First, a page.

N.L. Untwalia, J.
1. These three appeals by special leave are from the common judgment of the Madhyn Pradesh High Court allowing the Writ Petitions filed by the six respondents and quashing the orders of their transfer made by the State Government in exercise of their power under Section 94(7) of the Madhya Pradesh Municipalities Act, 1961, hereinafter called the Act. The respondents were employees of the Municipal Council, Sagar. They were employed as lecturers and teachers in the various Municipal Higher Secondary Schools run and managed by the said Municipal Council. Three orders were issued by the State Government on various dates in June, 1968 transferring certain lecturers and teachers serving under a particular Municipal Council to the schools run and managed by another Municipal Council. The six respondents were transferred by the said orders to various places. They challenged the order of transfer in the High Court on the ground that the State Government had no power to transfer them under Section 94(7) of the Act. The High Court has accepted their contention and hence these appeals.
2. We shall quote the relevant provisions of Section 94 of the Act as they stood at the relevant time from the judgment of the High Court. There have been some amendments in the year 1973 with which we are not concerned. They read as follows:
94. Appointment of staff:
(1) Every Council having an annual income of five lakhs of rupees or more shall, subject to rules framed under Section 95, appoint a Revenue Officer and an Accounts Officer and may appoint such other officers and servants as may be necessary and proper for the efficient discharge of its duties.
(2) Every Council not falling under Sub-section (1) shall, subject to rules framed under Section 95, appoint a Sanitary Inspector, an Overseer, a Revenue Inspector, and an Accountant and may appoint such other officers and servants as may be necessary and proper for the efficient discharge of its duties:..
(7) The State Government may transfer any officer or servant of a council mentioned in Sub-sections (1) & (2) and in receipt of total emoluments exceeding one hundred rupees to any other Council.
The High Court has taken the view that the words 'any officer or servant of a Council mentioned in Sub-sections (1) and (2)' occurring in Sub-section (7) mean 'any officer or servant as enumerated or specified in Sub-sections (1) and (2); that is to say, the officers who can be transferred under Sub-section (7) are only Revenue Officer, Accounts Officer, Sanitary Inspector and an Overseer, a Revenue Inspector or an Accountant. No other officer or servant can be transferred. We do not think that the High Court is right in putting this restricted interpretation to Sub-section (7) of Section 94. Other officers and servants who can be appointed by the Municipal Councils either under Sub-section (1) or under Sub-section (2) are also the officers and servants mentioned in these Sub-sections for the purposes of Sub-section (7). Theoretically, therefore, the power does exist in the State Government to transfer them. We must, however, hasten to add that in case of employees getting small emoluments the power seems to be meant to be sparingly exercised under some compelling exigencies of a particular situation and not as a matter of routine. If it were to be liberally exercised, it will create tremendous problems and difficulties in the way of Municipal employees getting small salaries. There may be hardly an employee serving under any Municipal Council who cannot be theoretically and literally covered by Sub-sections (1) and (2) and subjected to the exercise of power of transfer under Sub-section (7).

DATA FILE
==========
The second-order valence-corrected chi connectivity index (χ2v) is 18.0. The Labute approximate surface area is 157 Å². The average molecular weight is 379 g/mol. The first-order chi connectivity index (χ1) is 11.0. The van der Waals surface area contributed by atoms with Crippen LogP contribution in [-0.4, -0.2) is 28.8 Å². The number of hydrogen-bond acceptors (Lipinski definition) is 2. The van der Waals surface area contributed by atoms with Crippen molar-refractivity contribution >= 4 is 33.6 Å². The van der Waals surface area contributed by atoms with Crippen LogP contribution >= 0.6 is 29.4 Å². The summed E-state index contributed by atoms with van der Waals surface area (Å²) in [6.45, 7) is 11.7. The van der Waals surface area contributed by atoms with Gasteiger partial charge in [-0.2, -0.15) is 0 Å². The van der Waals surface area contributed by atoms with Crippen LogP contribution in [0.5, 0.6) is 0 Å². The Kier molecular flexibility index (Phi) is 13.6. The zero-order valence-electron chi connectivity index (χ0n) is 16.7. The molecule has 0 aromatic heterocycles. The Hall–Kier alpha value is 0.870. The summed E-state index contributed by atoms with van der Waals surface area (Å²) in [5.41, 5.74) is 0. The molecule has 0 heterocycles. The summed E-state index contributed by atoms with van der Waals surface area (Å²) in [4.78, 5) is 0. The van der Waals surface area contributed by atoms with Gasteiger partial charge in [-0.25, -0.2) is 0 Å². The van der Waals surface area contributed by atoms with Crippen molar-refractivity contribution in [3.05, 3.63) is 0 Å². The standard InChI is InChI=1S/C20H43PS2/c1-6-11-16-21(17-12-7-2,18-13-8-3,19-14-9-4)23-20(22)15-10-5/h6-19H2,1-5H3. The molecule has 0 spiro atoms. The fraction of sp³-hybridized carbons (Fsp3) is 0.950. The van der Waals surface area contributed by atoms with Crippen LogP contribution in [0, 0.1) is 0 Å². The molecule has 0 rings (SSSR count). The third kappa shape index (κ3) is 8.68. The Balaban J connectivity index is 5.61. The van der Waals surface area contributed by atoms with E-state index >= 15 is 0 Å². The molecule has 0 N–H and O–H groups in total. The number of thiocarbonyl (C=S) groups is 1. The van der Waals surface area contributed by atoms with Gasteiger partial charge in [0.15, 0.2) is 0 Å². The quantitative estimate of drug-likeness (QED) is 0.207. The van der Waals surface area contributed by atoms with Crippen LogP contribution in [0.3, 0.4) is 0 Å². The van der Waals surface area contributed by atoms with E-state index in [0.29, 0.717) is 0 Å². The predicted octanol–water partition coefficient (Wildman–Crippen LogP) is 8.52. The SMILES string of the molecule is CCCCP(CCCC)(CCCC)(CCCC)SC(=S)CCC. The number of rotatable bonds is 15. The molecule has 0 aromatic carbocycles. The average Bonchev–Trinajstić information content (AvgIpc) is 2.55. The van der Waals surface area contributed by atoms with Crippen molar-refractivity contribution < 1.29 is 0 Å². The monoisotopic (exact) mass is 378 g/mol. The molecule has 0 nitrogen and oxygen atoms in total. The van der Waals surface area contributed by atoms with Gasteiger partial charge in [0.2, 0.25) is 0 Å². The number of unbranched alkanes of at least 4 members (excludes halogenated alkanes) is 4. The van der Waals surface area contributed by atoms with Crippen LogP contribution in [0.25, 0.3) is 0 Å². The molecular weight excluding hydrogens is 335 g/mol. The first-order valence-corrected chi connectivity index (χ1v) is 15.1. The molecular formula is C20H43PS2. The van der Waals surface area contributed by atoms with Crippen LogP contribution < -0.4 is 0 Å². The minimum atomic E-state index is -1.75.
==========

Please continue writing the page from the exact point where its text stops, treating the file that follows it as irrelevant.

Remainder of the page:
3. The High Court in support of its view has referred to Sub-section (4) of Section 94 wherein only the officers enumerated in Sub-sections (1) and (2) are specified. Obviously the said Sub-section does not cover the cases of other officers and servants as mentioned in Sub-sections (1) and (2). The language of Sub-section (7) is in contrast to that of Sub-section (4) and, instead of lending support to the view of the High Court, goes against it.
4. It was argued for the respondents that they are employees of the Schools run and managed by the Municipal Councils but not of the Councils themselves. We do not think that this argument has got any substance. Education department is one of the departments of a Municipal Council. Duties of the Council are enumerated in Sub-section (1) of Section 123, Clause (v) which provides for 'establishing and maintaining primary schools'. Under Section 124 'a Council may, at its discretion, provide, either wholly or partly out of the Municipal property and fund, for all or any of the following matters, namely (c) furthering educational objects.' Thus establishment and running of Higher Secondary Schools by Municipal Councils are envisaged under the Act and the lecturers and teachers appointed in the various schools are undoubtedly the officers and servants of the Municipal Councils.
5. For the reasons stated above we hold that the State Government had the power to transfer the respondents. But it is not clear why the power was exercised in the case of the respondents. In any event, learned Counsel for the appellant assured us that the State is more anxious for the correct interpretation of the law engrafted in Section 94(7) of the Act than to enforce the order of transfer against the respondents. In the result while clarifying the position of law, we dismiss the appeals but make no order as to costs.